Saturday, April 18, 2015

Grimm "Mishipeshu" Review

I don’t like episodes that begin in media res, especially in Grimm, because the story won’t reach the ‘hook’ of the in media res until the last act of the episode. Some TV shows would catch the story up to the ‘hook’ point halfway in the episode. I dig non-linear storytelling, but in media res differs from one’s preferred non-linear storytelling fare. “Mishishepu” opened with Hank-with demon face-attack Nick. The immediate transition to “Now” happened. The case hadn’t come to Nick and Hank. Oh, how would that happen?

A Native American myth came to ‘reality’ in Portland-mishipeshu, the great lynx, and an underworld water being. The Grimm writers transmogrified an already transmogrified and mythic creature to fit within the specific crime/wesen format of the procedural. It’s more of a vengeance demon than underword water being. It drinks from the water after brutally murdering men. A late teenager, on a vision quest of sorts, was possessed by Mishipeshu and murdered two of the men responsible for his father’s death. A third died after Hank’s love-interest police officer friend, possessed by Mishipeshu, The possession of Hank lasted less than one full act. He attacked Nick. A tertiary character necessary for exposition (for without him the episode would not have progressed) blew magic red dust into Hank’s face, which relieved him of the possession.

Grimm tells morality tales more oft than not. The turn in the last act is Hank’s disgruntled manner after he experienced the teenager’s childhood memories, saw the men kill his father, and then watching the third murderer walk into his face. The teenager won’t face charges due to the possession of an ancient and mythic creature. Nick can’t bring the third guy in court because the trial may link the teen to the other two murders. Wu informed Renard about the wesen case. Renard didn’t care about it, because he needed to return a wallet he randomly stole from a man he suspected worked with Prince Kenneth. I’d like for Grimm to have Nick choose between the law and the grimm. Past episodes briefly touched on the conflict. I don’t expect to see it become a significant conflict for Nick in season five.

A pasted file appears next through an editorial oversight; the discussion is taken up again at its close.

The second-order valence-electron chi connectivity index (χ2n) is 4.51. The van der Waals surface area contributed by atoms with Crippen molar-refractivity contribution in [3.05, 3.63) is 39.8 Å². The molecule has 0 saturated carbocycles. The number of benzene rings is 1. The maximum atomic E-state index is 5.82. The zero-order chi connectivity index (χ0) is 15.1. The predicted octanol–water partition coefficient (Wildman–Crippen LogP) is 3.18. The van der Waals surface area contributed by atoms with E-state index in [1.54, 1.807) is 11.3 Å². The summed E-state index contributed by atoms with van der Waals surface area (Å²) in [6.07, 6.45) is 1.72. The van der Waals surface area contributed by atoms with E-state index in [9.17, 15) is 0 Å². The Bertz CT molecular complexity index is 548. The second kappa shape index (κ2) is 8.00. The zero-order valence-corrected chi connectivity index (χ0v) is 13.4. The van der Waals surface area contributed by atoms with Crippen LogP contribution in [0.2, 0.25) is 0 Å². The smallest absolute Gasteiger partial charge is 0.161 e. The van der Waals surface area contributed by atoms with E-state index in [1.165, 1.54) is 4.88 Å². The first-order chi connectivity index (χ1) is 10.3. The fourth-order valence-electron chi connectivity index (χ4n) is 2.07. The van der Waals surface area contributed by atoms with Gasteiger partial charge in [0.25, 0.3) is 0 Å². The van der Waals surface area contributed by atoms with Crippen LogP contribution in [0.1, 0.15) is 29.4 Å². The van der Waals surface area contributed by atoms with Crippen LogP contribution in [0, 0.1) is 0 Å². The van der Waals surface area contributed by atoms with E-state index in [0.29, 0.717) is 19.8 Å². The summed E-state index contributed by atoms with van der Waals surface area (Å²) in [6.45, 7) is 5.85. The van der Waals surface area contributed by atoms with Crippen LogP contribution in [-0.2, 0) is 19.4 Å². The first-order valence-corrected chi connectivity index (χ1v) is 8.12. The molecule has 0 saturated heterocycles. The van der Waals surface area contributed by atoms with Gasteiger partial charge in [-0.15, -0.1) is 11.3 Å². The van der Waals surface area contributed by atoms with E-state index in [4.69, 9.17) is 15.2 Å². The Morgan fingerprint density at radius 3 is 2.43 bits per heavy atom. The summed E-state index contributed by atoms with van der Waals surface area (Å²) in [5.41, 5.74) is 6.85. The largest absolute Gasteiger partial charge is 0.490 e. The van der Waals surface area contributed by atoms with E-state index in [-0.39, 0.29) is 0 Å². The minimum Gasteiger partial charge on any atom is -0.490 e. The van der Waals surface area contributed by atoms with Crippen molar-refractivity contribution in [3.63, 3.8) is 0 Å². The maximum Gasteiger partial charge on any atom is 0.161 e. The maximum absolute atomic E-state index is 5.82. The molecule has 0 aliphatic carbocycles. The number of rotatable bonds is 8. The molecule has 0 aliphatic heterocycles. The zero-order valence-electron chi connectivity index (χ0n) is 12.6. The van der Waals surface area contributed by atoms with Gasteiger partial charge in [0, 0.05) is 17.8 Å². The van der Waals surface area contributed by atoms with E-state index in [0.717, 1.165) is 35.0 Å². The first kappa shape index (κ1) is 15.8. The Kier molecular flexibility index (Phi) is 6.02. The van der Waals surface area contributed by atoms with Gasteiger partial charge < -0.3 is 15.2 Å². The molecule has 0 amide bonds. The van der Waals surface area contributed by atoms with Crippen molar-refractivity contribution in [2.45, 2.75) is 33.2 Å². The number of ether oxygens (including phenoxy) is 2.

Nick and Juliette continue to conflict. Juliette intentionally assaults a bar patron because she wants to know will Nick free her from the prison. Nick won’t free her from prison. Juliette, naturally, threatened to harm him. She raised the problem of a Grimm and hexenbiest living together, sharing a bed, and murdering each other in his or her sleep. Juliette’s mad and vengeful because Henrietta told her she cannot cure the hexenbiest thing. She has become her enemy. She blamed her friends for bringing her into the world. Rosalee and Monroe worked in two scenes to help Juliette, assisted by Renard. Nick won’t free her to protect her from acting brashly and rashly, and because of the potential she’ll hurt him. Juliette’s at least dynamic as the angry hexenbiest, which is a marked improvement from the wretched amnesia storyline from season two.

I felt disappointed, too, when I realized much of the episode would involve the case-of-the-week. It’s not an unusual for Grimm; in fact, it is the norm. The previews, I’ve learned, show every non-case-of-the-week scene. That’s an exaggeration. The serialized stories receive maybe 8-10 minutes of the 41-minute run-time. A non-passive aggressive conversation between Nick and Juliette would be a start.

Other Thoughts:

-I joked that Renard wouldn’t learn the identity the man with the benjamins until 2020.

-Janelle Farris returned and killed folk during possession. I doubt that will have a follow-up. It’s the story of dark whimsy Grimm likes for a conclusion.

-Alan DiFiore wrote the episode. Omar Madha directed.

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About The Foot

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Originally, I titled the blog Jacob's Foot after the giant foot that Jacob inhabited in LOST. That ended. It became TV With The Foot in 2010. I wrote about a lot of TV.